teen activism on the web


Thursday, October 27, 2001
5:00 - 7:00 p.m.
Bartos Theater
MIT Media Lab

20 Ames Street

Abstract

The democratic potential of new media depends in part on their capacity to empower groups that historically have had a limited voice in politics. Some American teenagers are now exploring the power of the Internet in imaginative ways. Examples include Peacefire, mobilizing arguments against the censorship effects of software filters; the anti-smoking Truth campaign; the Goth community's organized challenge to the post-Columbine moral panic. These instances of collective political action illustrate something of the way in which digital media have enabled teens to make a difference in national and even international policy debates. This forum will combine scholarly perspectives on teen culture on the Web with front-line accounts by youth activists about how they have deployed the resources of new media.


Speakers

Bennett Haselton
has been publishing reports on blocking-software technology on the Peacefire.org Web site since 1996. Peacefire's reports, featured on a variety of news outlets, have been used as evidence in court cases challenging the constitutionality of blocking software in public libraries. He works as a contract hacker, finding and fixing security holes in Internet servers and applications.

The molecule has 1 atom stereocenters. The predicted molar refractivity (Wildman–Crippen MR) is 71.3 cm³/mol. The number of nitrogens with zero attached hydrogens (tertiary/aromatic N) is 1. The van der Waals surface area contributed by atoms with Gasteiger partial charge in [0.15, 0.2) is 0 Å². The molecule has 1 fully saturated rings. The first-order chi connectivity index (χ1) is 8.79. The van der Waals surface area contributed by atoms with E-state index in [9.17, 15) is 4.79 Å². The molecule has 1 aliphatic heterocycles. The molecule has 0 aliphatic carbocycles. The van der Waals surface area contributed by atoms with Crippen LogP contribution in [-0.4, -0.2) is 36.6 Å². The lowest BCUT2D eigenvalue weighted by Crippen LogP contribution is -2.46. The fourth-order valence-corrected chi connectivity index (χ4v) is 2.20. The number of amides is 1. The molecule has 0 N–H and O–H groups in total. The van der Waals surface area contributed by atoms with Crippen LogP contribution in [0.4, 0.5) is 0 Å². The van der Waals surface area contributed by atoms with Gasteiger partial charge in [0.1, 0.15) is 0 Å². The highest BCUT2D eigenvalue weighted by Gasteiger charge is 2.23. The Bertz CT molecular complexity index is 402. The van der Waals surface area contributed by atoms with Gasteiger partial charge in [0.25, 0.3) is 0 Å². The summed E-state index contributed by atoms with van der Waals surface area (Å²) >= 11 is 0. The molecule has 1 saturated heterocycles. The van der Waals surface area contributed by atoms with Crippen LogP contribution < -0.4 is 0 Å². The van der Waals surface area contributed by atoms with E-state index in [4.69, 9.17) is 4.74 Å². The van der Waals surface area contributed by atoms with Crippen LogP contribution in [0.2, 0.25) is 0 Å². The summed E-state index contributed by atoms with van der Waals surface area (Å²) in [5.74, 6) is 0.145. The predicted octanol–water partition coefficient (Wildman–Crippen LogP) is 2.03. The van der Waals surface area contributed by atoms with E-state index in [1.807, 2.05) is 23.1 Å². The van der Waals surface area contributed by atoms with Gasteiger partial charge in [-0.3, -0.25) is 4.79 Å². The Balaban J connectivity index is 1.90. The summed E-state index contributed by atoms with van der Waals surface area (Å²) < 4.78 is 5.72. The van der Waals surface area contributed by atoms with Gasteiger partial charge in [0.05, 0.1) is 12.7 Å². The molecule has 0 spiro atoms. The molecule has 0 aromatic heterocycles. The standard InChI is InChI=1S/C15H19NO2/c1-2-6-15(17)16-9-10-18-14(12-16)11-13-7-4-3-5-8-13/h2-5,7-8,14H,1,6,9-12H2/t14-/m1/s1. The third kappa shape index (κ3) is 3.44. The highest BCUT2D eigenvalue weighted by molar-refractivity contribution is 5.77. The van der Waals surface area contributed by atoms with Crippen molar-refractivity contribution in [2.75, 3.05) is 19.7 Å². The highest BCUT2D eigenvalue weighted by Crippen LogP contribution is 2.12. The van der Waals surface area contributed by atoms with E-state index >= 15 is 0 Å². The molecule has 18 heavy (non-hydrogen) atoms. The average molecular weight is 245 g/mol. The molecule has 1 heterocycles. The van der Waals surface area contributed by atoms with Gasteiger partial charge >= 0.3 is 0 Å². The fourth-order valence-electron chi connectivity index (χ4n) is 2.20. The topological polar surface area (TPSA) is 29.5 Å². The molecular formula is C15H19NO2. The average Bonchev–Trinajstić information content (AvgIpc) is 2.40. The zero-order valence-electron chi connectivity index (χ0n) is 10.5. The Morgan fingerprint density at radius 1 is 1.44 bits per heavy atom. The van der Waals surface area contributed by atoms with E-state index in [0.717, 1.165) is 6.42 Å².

Henry Jenkins
is the Ann Fetter Friedlaender Professor of Humanities and director of the Program in Comparative Media Studies. His books include From Barbie to Mortal Kombat, The Children's Culture Reader, and Hop on Pop: The Politics and Pleasures of Popular Culture. He writes about the intersection of culture and technology in his column, "The Digital Renaissance," in Technology Review.

Christine Ortiz
is a founding member of both the Florida SWAT/Truth and National Truth campaigns about the dangers of smoking. An MIT sophomore majoring in Chemical Engineering and Political Science, Ortiz is a consultant to many state and national social-change campaigns including the American Legacy Foundation.

Susannah Stern teaches in the communication department at Boston College, where her latest research addresses adolescent Internet use, especially personal home pages. Stern received her Ph.D. in mass communication research from the School of Journalism and Mass Communication at the University of North Carolina-Chapel Hill.

Summary

To be posted.